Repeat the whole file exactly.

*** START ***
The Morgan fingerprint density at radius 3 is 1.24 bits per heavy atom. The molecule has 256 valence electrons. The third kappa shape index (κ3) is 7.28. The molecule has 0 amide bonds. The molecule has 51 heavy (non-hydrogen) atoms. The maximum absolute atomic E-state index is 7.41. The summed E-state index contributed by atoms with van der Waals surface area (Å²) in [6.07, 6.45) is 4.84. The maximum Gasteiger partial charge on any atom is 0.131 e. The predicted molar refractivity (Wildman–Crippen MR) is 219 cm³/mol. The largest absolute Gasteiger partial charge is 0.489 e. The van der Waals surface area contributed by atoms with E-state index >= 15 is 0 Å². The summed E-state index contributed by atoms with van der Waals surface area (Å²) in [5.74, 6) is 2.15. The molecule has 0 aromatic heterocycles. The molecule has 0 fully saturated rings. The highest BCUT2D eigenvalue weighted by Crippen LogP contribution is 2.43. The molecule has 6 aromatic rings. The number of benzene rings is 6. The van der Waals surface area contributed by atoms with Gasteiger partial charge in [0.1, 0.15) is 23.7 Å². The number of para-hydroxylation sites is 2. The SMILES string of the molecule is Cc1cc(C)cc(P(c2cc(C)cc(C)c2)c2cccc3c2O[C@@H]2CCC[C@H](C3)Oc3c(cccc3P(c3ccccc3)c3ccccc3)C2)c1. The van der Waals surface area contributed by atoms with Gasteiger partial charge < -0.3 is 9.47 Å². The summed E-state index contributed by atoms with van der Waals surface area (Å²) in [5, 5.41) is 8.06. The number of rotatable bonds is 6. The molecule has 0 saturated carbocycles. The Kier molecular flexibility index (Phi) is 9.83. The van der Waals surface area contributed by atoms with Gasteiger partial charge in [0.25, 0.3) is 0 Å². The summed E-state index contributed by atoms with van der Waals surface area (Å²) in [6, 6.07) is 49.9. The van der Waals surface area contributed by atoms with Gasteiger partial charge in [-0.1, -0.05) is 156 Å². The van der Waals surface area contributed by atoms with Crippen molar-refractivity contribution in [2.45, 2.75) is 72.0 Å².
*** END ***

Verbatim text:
The Morgan fingerprint density at radius 3 is 1.24 bits per heavy atom. The molecule has 256 valence electrons. The third kappa shape index (κ3) is 7.28. The molecule has 0 amide bonds. The molecule has 51 heavy (non-hydrogen) atoms. The maximum absolute atomic E-state index is 7.41. The summed E-state index contributed by atoms with van der Waals surface area (Å²) in [6.07, 6.45) is 4.84. The maximum Gasteiger partial charge on any atom is 0.131 e. The predicted molar refractivity (Wildman–Crippen MR) is 219 cm³/mol. The largest absolute Gasteiger partial charge is 0.489 e. The van der Waals surface area contributed by atoms with E-state index >= 15 is 0 Å². The summed E-state index contributed by atoms with van der Waals surface area (Å²) in [5.74, 6) is 2.15. The molecule has 0 aromatic heterocycles. The molecule has 0 fully saturated rings. The highest BCUT2D eigenvalue weighted by Crippen LogP contribution is 2.43. The molecule has 6 aromatic rings. The number of benzene rings is 6. The van der Waals surface area contributed by atoms with Gasteiger partial charge in [0.1, 0.15) is 23.7 Å². The number of para-hydroxylation sites is 2. The SMILES string of the molecule is Cc1cc(C)cc(P(c2cc(C)cc(C)c2)c2cccc3c2O[C@@H]2CCC[C@H](C3)Oc3c(cccc3P(c3ccccc3)c3ccccc3)C2)c1. The van der Waals surface area contributed by atoms with Gasteiger partial charge < -0.3 is 9.47 Å². The summed E-state index contributed by atoms with van der Waals surface area (Å²) in [5, 5.41) is 8.06. The number of rotatable bonds is 6. The molecule has 0 saturated carbocycles. The Kier molecular flexibility index (Phi) is 9.83. The van der Waals surface area contributed by atoms with Gasteiger partial charge in [0.25, 0.3) is 0 Å². The summed E-state index contributed by atoms with van der Waals surface area (Å²) in [6, 6.07) is 49.9. The van der Waals surface area contributed by atoms with Gasteiger partial charge in [-0.1, -0.05) is 156 Å². The van der Waals surface area contributed by atoms with Crippen molar-refractivity contribution in [2.45, 2.75) is 72.0 Å².